However, the flat truth is that it generally takes a certain style and body type to be considered “elegant”, and not every athlete possesses this. Should athletes like Shawn and Simone be required to comply with a code that rewards elegance? This seems unfair, but many would argue that today’s code, which rewards high power and difficulty, is unfair in the reverse way to gymnasts built like Nastia Liukin. In addition, no matter what the code rewards, gymnastics is inherently “unfair” to tall athletes. No matter what, a six-foot-two gymnast will never represent team USA’s women’s artistic gymnastics in the olympics.
To me, it seems that after examining all of this, the real question here is: should gymnastics be a sport for everybody? A code trending more towards power and difficulty will reward gymnasts like Shawn Johnson and place those like Nastia Liukin at a disadvantage, while one rewarding elegance would do the opposite. Is the code always inevitably biased towards one type of gymnast, and more importantly, is this alright? It is widely accepted that activities like basketball or ballet require certain features that the athletes themselves have no control over. Few, if any, feel offense that a five-foot-two male would not succeed in the NBA. Is gymnastics a sport like this? Are features outside of the athlete’s control embedded in the requirements for success? Should gymnasts who do not meet the current “ideal” still be able to succeed, or is conforming the name of the game?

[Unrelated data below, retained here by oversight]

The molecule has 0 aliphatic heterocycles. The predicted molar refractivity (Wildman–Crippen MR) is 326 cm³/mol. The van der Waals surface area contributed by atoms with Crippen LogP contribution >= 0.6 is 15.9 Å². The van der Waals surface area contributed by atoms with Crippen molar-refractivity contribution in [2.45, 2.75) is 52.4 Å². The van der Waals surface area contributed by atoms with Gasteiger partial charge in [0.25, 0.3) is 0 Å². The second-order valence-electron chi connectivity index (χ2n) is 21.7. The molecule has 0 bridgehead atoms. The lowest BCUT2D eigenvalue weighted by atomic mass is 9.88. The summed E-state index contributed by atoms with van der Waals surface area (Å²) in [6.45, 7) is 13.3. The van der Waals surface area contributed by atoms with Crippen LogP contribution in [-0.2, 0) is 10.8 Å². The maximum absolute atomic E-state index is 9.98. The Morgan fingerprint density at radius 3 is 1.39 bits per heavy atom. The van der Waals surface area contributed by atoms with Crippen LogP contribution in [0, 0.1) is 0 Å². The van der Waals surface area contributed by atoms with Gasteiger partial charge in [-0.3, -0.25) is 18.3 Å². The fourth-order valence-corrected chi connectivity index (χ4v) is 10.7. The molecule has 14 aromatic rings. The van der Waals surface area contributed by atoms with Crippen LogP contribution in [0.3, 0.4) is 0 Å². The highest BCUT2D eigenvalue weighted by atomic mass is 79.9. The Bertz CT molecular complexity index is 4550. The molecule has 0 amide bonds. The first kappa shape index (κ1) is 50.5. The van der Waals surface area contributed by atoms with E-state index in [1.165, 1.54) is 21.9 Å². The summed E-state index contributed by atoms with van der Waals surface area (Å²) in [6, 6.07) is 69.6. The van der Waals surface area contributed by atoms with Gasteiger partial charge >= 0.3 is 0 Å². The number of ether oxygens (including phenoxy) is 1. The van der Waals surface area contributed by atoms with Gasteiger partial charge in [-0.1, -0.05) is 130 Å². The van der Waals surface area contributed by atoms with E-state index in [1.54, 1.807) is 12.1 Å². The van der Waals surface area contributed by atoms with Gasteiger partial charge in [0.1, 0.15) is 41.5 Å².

Thoughts? I really would love to see a discussion on this. I’m not sure of my position on this entire issue myself, especially on the artistry vs. elegance thing. For instance, I do have a soft spot for the elegance of “the good ol’ days”, but I absolutely love Laurie Hernandez on floor, even though wouldn’t consider her style of dance particularly elegant.
What say you?